Image hosted by‘Murderball’
The best documentary of the year. Ever heard of “wheelchair rugby”? It’s a serious sport, played by paraplegic athletes in serious, hardcore competition with souped-up wheelchairs that look like “Mad Max” tanks. This amazing film follows several competitors of the sport as they battle their way to Paralympics gold, and it takes us inside their lives. I’ve never seen a movie more genuine or empathetic toward the handicapped, yet one that treats them with humor and respect. Heartbreaking and intense, it’s the year’s most inspirational movie.

Image hosted by‘Serenity’
Sure, “Star Wars: Episode III” was pretty good, but for the year’s most thrilling science-fiction adventure, take a gander at this future cult classic by “Buffy The Vampire Slayer” creator Joss Whedon. Based on his short-lived 2002 TV series “Firefly,” it’s a sprawling saga about a crew of space mercenaries that become embroiled in a galactic conspiracy. Filled with action, imagination, grit and wit, “Serenity” soars above the mossy clichés that dominate science fiction, and it’s the best of its kind since the first “Matrix.” For fans of the TV series, “Serenity” was nirvana, but Whedon also makes it all fully accessible to newcomers. Whedon never forgets what George Lucas did with his “Star Wars” prequels — it’s the characters, not the flashy effects, that make a sci-fi epic truly great.

Image hosted by‘Sin City’
Stylish, shocking and utterly immoral, “Sin City” is a triumph of sheer filmmaking power, and also one of the most intense movies of the year. Based on the dark, brutal comic books by Frank Miller, it's the most spot-on comics adaptation ever. Co-directed by Miller with Robert Rodriguez, it’s a movie that looks like no other – in knife-sharp black and white, with splashes of vivid color, and mean, cruel characters in a world where every man’s a crook and every woman a whore. It’s bleak and incredibly nasty, true, but it’s got raw power and a unique vision behind it.

Image hosted by‘Walk the Line’
A love story, a rousing musical and an icon’s journey, “Walk The Line” gets at the heart of the late Johnny Cash and his wife June Carter Cash. Joaquin Phoenix evokes cash without just impersonating him, and Reese Witherspoon has the role of her career as the spunky, sturdy June Carter. The basic structure here comes perilously close to biographical cliché — rags to riches to rags to riches again — but Phoenix and Witherspoon’s powerhouse acting sells it. It’s a worthy tribute to the Man in Black. (Here's my original post on the movie.)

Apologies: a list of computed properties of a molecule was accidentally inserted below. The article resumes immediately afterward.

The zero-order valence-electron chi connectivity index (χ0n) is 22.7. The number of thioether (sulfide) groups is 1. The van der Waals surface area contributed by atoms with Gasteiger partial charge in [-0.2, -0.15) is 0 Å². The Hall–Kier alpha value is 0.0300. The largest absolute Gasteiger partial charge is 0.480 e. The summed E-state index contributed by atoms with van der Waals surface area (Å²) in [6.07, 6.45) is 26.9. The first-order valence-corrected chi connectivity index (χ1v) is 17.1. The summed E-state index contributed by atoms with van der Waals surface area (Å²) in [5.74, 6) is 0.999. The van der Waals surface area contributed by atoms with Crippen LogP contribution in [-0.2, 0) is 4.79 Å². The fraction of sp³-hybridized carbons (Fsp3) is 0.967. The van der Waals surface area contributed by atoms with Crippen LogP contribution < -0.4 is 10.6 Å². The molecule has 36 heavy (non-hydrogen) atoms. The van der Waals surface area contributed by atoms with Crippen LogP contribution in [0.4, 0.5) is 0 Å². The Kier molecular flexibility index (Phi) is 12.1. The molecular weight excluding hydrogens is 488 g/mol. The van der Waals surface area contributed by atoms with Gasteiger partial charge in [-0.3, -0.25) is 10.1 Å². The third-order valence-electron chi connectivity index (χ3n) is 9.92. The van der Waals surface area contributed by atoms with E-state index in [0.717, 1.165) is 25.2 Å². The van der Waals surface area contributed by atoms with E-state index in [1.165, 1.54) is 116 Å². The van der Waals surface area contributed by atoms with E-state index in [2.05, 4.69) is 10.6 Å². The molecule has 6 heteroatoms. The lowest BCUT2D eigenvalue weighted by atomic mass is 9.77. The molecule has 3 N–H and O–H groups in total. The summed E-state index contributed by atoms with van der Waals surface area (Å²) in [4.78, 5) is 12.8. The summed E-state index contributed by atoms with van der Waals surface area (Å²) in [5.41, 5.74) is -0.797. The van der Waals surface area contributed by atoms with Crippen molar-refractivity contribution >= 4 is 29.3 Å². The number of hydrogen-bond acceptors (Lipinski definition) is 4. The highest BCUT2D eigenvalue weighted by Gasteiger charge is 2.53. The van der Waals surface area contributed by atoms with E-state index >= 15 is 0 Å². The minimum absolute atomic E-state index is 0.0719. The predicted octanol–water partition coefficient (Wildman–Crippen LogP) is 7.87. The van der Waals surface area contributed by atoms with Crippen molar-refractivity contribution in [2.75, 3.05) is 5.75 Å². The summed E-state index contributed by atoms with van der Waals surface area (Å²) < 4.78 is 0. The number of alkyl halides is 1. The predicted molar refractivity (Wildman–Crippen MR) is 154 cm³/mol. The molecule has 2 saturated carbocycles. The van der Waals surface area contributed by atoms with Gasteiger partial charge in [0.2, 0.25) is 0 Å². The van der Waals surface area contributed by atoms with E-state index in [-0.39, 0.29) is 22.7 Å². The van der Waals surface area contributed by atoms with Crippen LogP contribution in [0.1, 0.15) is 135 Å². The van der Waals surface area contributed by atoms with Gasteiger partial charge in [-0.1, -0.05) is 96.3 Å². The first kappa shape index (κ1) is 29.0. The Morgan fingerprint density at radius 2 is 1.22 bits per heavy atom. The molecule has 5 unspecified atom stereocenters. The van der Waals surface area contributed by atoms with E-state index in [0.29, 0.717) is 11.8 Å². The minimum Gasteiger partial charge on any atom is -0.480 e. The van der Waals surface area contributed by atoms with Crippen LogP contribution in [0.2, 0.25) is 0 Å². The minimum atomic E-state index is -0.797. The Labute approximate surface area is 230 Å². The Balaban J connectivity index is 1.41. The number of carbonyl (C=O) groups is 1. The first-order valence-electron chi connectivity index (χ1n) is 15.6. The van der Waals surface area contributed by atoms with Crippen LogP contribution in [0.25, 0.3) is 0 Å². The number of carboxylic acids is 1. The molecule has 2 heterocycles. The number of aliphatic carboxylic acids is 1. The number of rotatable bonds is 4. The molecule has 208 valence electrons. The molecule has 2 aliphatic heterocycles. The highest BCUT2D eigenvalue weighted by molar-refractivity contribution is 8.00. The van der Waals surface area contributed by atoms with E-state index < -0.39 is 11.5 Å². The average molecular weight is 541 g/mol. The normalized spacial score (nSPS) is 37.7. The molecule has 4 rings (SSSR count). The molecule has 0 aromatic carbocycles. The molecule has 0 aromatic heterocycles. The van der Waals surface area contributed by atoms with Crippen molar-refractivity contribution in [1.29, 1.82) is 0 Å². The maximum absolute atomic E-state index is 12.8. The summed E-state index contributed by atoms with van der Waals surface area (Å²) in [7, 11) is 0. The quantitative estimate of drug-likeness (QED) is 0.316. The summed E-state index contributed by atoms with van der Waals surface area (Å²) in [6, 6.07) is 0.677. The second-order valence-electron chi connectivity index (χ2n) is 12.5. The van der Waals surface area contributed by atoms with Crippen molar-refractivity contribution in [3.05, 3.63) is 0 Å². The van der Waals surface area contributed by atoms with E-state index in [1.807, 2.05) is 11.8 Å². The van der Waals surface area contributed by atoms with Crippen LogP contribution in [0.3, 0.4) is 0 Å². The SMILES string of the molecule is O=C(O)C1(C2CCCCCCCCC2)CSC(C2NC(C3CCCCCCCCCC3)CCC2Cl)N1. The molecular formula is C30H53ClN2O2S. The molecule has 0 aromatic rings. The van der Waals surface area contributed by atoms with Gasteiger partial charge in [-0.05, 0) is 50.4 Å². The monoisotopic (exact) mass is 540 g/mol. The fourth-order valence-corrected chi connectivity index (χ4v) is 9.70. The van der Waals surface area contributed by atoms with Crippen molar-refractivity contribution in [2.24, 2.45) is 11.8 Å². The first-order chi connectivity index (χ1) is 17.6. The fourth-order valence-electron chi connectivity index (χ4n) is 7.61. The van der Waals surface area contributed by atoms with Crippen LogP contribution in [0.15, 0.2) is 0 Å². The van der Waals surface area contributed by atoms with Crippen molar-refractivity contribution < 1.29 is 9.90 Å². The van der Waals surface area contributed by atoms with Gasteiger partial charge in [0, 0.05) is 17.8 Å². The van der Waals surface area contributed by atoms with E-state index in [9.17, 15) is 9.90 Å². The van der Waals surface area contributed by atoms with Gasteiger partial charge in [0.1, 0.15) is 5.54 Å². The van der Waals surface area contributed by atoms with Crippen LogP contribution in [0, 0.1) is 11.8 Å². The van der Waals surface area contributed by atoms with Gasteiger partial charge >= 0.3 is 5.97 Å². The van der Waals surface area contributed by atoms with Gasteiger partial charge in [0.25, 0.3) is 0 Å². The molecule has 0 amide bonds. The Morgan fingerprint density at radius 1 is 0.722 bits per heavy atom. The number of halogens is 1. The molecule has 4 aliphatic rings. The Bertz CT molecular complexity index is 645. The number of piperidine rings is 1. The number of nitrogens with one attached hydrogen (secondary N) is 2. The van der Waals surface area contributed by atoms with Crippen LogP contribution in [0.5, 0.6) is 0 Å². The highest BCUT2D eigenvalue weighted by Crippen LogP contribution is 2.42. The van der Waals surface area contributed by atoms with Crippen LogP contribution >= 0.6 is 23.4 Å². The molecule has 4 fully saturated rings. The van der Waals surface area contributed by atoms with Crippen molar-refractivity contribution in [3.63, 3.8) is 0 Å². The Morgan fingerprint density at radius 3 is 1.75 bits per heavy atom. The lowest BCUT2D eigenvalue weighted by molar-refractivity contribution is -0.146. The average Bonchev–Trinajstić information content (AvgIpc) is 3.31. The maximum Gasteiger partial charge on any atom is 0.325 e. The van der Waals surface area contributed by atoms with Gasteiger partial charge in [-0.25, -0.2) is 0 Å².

Honorable mentions: "Cinderella Man," "Kung Fu Hustle," "Good Night, And Good Luck," "Star Wars Episode III: Revenge of the Sith," "Oldboy"

And three of the worst:
‘Hitchhiker’s Guide to the Galaxy’
There were worse movies this year, but few as disappointing. A pale, limp attempt to capture the wit and snark of Douglas Adams’ sci-fi parody novels. It starts out OK but gradually gets worse and worse, descending into a parade of computer-generated effects and turning into an inane chase movie. It has the moldy feel of a failed “Saturday Night Live” parody from 1987. (Here's my original post on the movie.)

‘Dukes of Hazzard’
Lord, I tried. But I couldn’t even watch the entire movie of this misbegotten TV remake, starring Johnny Knoxville and Seann William Scott, and a bizarrely miscast Burt Reynolds as Boss Hogg. Also featuring Jessica Simpson, who looks nice but is upstaged in acting skills even by the General Lee automobile. The original TV show was trash, too, but in a corny, amiable way. This one piles on the vulgarities and is like watching a truck full of rednecks crash into a manure pile — an ugly, smelly sight.

You may notice a theme here. I’m not filled with hope for the “CHiPS” remake heading to the big screen. This one had the talent — gorgeous Nicole Kidman, funnyman Will Ferrell — but was saddled with a ridiculously self-referential, strained plot. See, it’s a movie about the remake of the TV series “Bewitched,” starring a real witch who doesn’t want to be a witch anymore but she ends up playing a fake witch for “Betwitched.” Get it? Don’t bother.

Tuesday, December 27, 2005

LIFE: My two front teeth

Image hosted by Photobucket.comWhat I got for Christmas:

• Lots of nice new shirts and socks, because I must look respectable.
"Sin City: Recut, Extended Unrated" DVD. Because I was clever/lazy enough to not buy the no-features original DVD released back in August. And because what says Christmas more than multiple decapitations?
"Fantastic Four" DVD. Because I liked it, darn it.
"Throwim Way Leg: Tree-Kangaroos, Possums, and Penis Gourds-On the Track of Unknown Mammals in Wildest New Guinea" by Tim Flannery. This is the sort of book my wife gets me. It's actually pretty cool, New Guinea's a strange place.
Eminem, "Curtain Call: Greatest Hits." Because I am gangsta.
• New slippers!
"Guided By Voices: The Electrifying Conclusion" DVD courtesy of NZ in-laws, hurray, commemorating the farewell tour I saw most of a show from with a four-hour (urk) concert bacchalanian memento.
• New luggage, courtesy of great parents, especially handy for February's New Zealand jaunt.
• Far, far too much candy for my own good.

Oh yeah, wife Avril and Toddler Peter got lots of stuff, too. And Peter got to ride on grandma's rocking horse! (Estimated time between photo taken and Peter falling off said horse: .000012 second.)

Wednesday, December 21, 2005